Since Moshe was punished for not speaking to the rock, he concluded that Hashem was more upset with an evil action than an intention. However, after conquering Og, he determined that Og's downfall was because of his evil thoughts, though his action was good. Thus, Moshe thought that his case would then be favorable reconsidered, and because of his good intentions the vow forbidding him entry to Eres Yisrael would be canceled. (Vedibarta Bam)
"And you shall guard your souls very much" (Debarim 4:15)
The Torah commands us in this verse to guard our health. The Hafess Hayim noted that the Torah uses the term nefesh, which refers to the soul, and does not say guard your body. This comes to teach us that whenever you are involved in matters pertaining to the welfare of your body, such as business matters or eating, you must be very careful not to do anything that will be harmful to your soul. Before doing anything for your body's needs, give careful thought not to do anything against the will of Hashem.
The Hafess Hayim would constantly stress the importance of guarding one's health. In his Yeshivah he would insist that his students get enough sleep.
He used to say that at times the evil inclination will try to have someone study late into the night on a consistent basis in order that he should weaken himself and become unable to study Torah later on. The Hafess Hayim would say, "Even if the evil inclination advises you to study more and more, do not listen to him. His intention is to prevent you from Torah study." Rabbi Abraham of Sochotchov, author of Avnai Nezer, used to say to anyone who was ill, "A person who is sick has to keep his main focus on fulfilling the commandment of guarding his health. The evil inclination does all that he can that a person should not fulfill this misvah."
The Brisker Rav might have appeared to be lenient in permitting medical needs to be taken care of on Shabbat and permitting people to eat on Yom Kippur when they were ill. However, he declared, "I am not lenient as regards to the laws of Shabbat and Yom Kippur. Rather, I am very stringent as regards the commandment to guard one's life."
Rabbi Chaim Tzanzer was once ill on Pesah and his doctor told him that it was forbidden for him to eat maror because it would be dangerous to his health. At the Pesah seder, Rav Chaim took a large piece of maror and made a blessing, "Blessed are You who sanctified us with His commandments and commanded us to guard our health," and immediately returned the maror to the table. (Growth through Torah)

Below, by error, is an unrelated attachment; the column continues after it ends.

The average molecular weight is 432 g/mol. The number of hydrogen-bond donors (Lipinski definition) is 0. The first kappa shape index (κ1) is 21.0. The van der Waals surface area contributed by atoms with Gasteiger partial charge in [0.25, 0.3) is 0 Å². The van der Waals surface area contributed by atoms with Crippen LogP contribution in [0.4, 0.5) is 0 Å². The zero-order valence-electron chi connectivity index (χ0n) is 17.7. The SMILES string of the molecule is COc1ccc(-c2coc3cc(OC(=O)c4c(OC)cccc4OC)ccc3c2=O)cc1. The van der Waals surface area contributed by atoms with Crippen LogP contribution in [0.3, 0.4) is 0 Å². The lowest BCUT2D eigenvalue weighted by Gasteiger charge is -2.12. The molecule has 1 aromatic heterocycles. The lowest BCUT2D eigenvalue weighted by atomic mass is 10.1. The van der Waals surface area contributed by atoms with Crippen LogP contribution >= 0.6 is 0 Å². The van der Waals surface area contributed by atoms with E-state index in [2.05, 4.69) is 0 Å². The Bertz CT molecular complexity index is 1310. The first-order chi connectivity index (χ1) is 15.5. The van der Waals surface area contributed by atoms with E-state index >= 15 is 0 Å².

In this perashah is the section which we read on Tish'ah B'Ab. It uses the words "V'noshantem ba'aress - you will have been long in the land" to hint to the destruction of the Bet Hamikdash. The numerical value of the word v'noshantem is 852, teaching that after living in the land for 852 years, they will have sinned to such a point that Hashem would bring destruction upon them. In actuality, though, the exile came only 850 years after they entered the land. Our Sages each that Hashem, in His kindness, exiled us from the land two years early. If He had waited the full 852 years, we would have sinned so much that He would have been forced to wipe us out At the end of the perashah, it says that Hashem "repays His enemy in his lifetime to make him perish." In other words, Hashem gives the wicked people their rewards for their misvot in this world, rather than allow them to enjoy the rewards of the World to Come.
It becomes clear that there are times when something seems tragic but is actually for our benefit. On the flip side, things may appear to be going very well, but it could be for our ultimate disadvantage.
Question: What situations have you faced that seemed, at the time, to be terrible but turned out for the best? How can you use this knowledge to deal with similar circumstances in the future?
This week's Haftarah: Yishayahu 40:1-26.
After completing the series of three haftarot that dealt with rebuke and punishment, we now begin a series of seven haftarot, from Tish'ah B'Ab to Rosh Hashanah, that deal with consolation. Each one is a prophecy which gives comfort to the nation after the destruction of the First Bet Hamikdash.
This Shabbat is widely known as Shabbat Nahamu because the haftarah begins with the words "Nahamu nahamu ami - Comfort, comfort My people."
Answer to Pop Quiz: Seven.